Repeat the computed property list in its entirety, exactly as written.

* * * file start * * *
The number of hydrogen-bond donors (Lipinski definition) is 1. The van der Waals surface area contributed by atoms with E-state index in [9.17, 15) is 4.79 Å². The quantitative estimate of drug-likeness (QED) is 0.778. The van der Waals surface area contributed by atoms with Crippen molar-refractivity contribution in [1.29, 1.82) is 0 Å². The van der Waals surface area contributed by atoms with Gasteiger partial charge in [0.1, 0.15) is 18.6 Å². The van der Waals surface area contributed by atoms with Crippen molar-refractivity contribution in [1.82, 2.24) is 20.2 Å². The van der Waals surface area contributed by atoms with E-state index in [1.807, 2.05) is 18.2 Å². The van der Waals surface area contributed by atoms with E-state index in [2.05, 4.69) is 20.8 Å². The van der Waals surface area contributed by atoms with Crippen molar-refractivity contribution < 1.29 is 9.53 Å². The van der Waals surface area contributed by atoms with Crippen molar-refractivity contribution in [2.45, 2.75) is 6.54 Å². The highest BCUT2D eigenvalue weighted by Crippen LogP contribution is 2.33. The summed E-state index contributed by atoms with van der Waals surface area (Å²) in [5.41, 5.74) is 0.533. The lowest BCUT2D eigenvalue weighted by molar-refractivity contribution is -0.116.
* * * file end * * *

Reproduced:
The number of hydrogen-bond donors (Lipinski definition) is 1. The van der Waals surface area contributed by atoms with E-state index in [9.17, 15) is 4.79 Å². The quantitative estimate of drug-likeness (QED) is 0.778. The van der Waals surface area contributed by atoms with Crippen molar-refractivity contribution in [1.29, 1.82) is 0 Å². The van der Waals surface area contributed by atoms with Gasteiger partial charge in [0.1, 0.15) is 18.6 Å². The van der Waals surface area contributed by atoms with Crippen molar-refractivity contribution in [1.82, 2.24) is 20.2 Å². The van der Waals surface area contributed by atoms with E-state index in [1.807, 2.05) is 18.2 Å². The van der Waals surface area contributed by atoms with E-state index in [2.05, 4.69) is 20.8 Å². The van der Waals surface area contributed by atoms with Crippen molar-refractivity contribution < 1.29 is 9.53 Å². The van der Waals surface area contributed by atoms with Crippen molar-refractivity contribution in [2.45, 2.75) is 6.54 Å². The highest BCUT2D eigenvalue weighted by Crippen LogP contribution is 2.33. The summed E-state index contributed by atoms with van der Waals surface area (Å²) in [5.41, 5.74) is 0.533. The lowest BCUT2D eigenvalue weighted by molar-refractivity contribution is -0.116.